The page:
Senate Republican leader Mitch McConnell of Kentucky called for a vigorous confirmation process to "thoroughly examine her record to ensure she understands that the role of a jurist in our democracy is to apply the law even-handedly, despite their own feelings or personal or political preferences."
"Our Democratic colleagues have often remarked that the Senate is not a 'rubber stamp,'" McConnell said. "Accordingly, we trust they will ensure there is adequate time to prepare for this nomination, and a full and fair opportunity to question the nominee and debate her qualifications."
Sen. John Cornyn of Texas, a Republican member of the Judiciary Committee, said Sotomayor must "prove her commitment to impartially deciding cases based on the law, rather than based on her own personal politics, feelings and preferences."
However, CNN Senior Legal Analyst Jeffrey Toobin noted that he hasn't heard any Republicans come out and say they will vote against her, noting that in past nominations, some have come out of the gate outright against the nominees.
Still, Sotomayor's critics have begun to highlight comments she made during a panel discussion at Duke University in 2005, where she told students that the federal Court of Appeals is where "policy is made."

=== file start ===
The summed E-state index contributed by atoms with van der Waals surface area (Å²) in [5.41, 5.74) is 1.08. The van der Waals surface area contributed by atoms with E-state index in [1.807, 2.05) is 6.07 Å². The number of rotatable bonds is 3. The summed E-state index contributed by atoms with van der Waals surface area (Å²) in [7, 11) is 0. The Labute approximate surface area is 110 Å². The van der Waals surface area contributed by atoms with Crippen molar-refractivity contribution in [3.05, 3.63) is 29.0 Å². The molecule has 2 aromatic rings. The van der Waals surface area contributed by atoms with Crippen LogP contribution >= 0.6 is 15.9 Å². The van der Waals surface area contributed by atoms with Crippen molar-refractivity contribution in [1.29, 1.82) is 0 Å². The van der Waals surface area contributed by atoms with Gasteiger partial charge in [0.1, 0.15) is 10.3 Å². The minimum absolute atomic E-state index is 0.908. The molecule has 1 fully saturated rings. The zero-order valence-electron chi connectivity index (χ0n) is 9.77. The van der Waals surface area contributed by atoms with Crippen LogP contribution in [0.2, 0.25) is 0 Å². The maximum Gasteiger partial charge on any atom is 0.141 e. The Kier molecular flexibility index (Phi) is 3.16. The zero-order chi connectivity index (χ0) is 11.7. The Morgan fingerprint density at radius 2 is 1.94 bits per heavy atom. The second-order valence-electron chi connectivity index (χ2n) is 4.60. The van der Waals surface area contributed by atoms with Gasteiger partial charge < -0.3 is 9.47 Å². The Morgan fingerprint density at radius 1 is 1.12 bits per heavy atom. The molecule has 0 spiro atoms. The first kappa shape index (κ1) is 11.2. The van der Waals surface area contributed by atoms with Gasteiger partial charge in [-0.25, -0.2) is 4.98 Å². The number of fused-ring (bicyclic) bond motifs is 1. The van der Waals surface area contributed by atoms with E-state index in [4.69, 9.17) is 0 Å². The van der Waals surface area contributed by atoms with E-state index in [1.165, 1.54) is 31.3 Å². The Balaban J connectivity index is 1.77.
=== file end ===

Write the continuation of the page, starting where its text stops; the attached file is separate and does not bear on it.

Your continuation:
"I know that this is on tape," she then immediately said. "I should never say that. Because we don't 'make law'... I'm not promoting it, and I'm not advocating it. Having said that, the Court of Appeals is where ... the law is percolating."
CNN senior political analyst Gloria Borger said those comments may be what Republicans rally around in their attempt to block her confirmation.
"I've spoken to a bunch of conservatives today who intend to use this YouTube clip, intend to use lots of clips from speeches she's given talking about how they believe that she will be an activist judge who will legislate from the bench," Borger said. "And so it's kind of interesting because in a way, I think they intend to use more of her speeches and her appearances than lots of her court decisions."